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TINKER, TAILOR, SOLDIER, SPY

Director: TOMAS ALFREDSON

127 minutes| U.K.-France| 2011| Colour| Anamorphic| Dolby Digital Stereo| 35mm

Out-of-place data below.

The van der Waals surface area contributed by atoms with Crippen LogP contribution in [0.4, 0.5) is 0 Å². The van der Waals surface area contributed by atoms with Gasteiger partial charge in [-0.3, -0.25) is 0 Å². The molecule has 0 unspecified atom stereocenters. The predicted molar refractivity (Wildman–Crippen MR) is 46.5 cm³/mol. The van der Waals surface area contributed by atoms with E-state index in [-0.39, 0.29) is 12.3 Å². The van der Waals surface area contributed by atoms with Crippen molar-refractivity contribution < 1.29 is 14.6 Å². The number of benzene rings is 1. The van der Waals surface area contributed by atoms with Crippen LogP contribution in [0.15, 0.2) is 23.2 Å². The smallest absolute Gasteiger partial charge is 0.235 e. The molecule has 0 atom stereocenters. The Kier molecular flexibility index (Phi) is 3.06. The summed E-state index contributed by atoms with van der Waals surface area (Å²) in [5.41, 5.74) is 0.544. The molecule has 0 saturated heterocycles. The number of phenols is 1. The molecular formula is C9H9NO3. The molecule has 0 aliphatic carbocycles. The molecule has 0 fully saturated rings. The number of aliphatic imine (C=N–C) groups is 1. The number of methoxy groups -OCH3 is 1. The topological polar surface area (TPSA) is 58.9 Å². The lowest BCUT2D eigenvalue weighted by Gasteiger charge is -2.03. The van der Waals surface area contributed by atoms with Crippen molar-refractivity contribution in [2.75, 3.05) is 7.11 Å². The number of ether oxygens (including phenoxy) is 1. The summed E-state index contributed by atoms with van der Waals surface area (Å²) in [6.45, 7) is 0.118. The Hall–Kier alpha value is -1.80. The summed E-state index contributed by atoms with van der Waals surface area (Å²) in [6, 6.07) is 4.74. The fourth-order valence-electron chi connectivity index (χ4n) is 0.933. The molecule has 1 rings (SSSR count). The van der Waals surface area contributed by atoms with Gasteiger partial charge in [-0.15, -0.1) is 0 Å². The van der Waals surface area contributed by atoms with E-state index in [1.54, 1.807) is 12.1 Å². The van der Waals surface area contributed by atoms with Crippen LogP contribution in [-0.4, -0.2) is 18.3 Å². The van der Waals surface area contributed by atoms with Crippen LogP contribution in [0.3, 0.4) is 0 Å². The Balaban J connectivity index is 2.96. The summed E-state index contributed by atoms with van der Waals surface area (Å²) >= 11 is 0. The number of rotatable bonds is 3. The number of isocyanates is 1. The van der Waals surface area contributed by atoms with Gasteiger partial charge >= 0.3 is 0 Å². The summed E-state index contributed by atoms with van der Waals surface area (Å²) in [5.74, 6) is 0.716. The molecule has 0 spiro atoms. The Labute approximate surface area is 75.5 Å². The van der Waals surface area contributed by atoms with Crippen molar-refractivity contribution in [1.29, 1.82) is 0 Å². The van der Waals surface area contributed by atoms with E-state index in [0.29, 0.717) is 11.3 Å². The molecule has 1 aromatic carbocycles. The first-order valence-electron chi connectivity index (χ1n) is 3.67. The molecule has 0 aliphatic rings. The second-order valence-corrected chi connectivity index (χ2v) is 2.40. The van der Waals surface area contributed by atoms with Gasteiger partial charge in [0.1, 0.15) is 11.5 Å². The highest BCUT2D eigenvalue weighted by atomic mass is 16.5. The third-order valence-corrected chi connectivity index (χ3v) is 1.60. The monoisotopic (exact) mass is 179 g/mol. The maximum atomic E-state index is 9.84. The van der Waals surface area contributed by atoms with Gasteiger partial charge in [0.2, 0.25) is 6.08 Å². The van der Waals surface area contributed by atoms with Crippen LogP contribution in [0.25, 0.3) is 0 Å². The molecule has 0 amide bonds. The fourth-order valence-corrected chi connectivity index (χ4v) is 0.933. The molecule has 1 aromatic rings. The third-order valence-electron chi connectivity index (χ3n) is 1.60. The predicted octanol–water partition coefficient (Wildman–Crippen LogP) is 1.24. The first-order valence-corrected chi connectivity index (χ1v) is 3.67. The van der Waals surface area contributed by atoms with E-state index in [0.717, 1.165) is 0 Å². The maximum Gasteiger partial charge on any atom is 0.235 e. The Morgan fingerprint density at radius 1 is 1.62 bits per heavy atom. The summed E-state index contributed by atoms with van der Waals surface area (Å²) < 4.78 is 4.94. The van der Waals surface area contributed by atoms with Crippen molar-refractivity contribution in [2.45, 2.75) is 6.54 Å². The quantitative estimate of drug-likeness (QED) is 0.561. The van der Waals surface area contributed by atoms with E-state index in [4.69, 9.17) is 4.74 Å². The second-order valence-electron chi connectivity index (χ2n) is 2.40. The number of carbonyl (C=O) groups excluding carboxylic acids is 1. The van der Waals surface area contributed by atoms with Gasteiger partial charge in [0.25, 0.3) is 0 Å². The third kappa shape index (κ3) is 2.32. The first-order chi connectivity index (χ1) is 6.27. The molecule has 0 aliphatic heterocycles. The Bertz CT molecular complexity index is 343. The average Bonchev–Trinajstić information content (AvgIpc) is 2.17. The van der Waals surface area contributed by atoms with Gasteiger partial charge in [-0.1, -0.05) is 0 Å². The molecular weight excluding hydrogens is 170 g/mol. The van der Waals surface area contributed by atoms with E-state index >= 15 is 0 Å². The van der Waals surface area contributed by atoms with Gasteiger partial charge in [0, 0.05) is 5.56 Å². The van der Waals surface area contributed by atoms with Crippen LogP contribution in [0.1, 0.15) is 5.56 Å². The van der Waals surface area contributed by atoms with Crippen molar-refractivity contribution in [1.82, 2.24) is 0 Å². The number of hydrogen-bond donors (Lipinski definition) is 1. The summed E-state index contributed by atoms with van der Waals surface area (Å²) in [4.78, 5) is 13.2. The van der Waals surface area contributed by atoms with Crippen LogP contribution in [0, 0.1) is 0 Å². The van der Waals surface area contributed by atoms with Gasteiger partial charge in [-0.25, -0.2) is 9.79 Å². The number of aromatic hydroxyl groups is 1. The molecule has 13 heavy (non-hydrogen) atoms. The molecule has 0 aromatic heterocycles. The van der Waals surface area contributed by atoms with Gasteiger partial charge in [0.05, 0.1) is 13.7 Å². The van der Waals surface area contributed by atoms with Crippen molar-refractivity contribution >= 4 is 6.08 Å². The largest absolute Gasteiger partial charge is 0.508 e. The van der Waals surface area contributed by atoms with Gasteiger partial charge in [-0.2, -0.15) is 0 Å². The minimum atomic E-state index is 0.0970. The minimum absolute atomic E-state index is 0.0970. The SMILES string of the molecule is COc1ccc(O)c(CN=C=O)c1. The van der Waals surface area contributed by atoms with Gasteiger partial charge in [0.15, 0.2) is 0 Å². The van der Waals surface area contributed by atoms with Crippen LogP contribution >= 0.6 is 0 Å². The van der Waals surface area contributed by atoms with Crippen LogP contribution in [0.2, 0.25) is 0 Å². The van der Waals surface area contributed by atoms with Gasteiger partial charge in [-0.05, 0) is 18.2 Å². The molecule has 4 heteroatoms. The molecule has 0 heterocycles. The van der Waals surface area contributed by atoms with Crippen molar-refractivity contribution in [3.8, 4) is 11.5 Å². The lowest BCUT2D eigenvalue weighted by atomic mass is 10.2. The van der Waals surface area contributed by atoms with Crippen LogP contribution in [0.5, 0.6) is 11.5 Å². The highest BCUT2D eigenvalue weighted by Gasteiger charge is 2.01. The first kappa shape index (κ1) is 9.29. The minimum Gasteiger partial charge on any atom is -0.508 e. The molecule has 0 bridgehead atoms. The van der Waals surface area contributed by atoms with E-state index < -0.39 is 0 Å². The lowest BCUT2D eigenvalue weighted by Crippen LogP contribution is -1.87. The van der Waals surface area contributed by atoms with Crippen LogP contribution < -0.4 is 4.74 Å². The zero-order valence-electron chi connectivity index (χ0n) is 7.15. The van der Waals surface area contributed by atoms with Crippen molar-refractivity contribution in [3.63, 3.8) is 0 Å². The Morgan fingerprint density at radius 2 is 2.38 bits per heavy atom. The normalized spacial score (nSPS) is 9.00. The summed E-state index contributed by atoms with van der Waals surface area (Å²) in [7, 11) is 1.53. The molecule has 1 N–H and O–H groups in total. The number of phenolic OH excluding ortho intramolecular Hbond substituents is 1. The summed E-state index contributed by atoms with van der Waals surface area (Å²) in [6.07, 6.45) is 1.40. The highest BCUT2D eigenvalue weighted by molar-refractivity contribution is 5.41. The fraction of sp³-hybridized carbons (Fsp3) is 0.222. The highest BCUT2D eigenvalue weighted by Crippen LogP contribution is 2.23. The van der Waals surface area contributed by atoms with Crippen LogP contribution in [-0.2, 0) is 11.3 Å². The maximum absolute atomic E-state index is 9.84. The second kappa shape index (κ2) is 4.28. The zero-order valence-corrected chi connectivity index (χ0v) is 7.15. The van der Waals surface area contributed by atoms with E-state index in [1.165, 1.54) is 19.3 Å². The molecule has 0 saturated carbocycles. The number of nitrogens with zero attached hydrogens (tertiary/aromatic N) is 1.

Given the long shadow cast by 1979’s beloved, BAFTA-winning television adaptation, revisiting John le Carre’s Tinker, Tailor, Soldier, Spy for the big screen might sound like a fool’s errand. So let us be grateful for fools like director Tomas Alfredson (Let the Right One In), whose bracingly smart, exquisitely detailed film should instantly silence the sceptics and claim its rightful place among the very best le Carre on celluloid. The time is 1973 and the place is the MI6 nerve centre lovingly dubbed ‘The Circus’, where the recently (and forcibly) retired George Smiley (Gary Oldman) finds himself recalled to ferret out a mole working in the service of the Russian super spy known as Karla. As usual with le Carre however, the film’s true subject is the messy personal and professional entanglements of these most human of secret agents. Colin Firth, Tom Hardy, Benedict Cumberbatch and John Hurt round out the superb supporting cast, but Tinker, Tailor turns on Oldman’s spellbinding performance. Screen-acting doesn’t get much better than this. (Notes by Scott Foundas).

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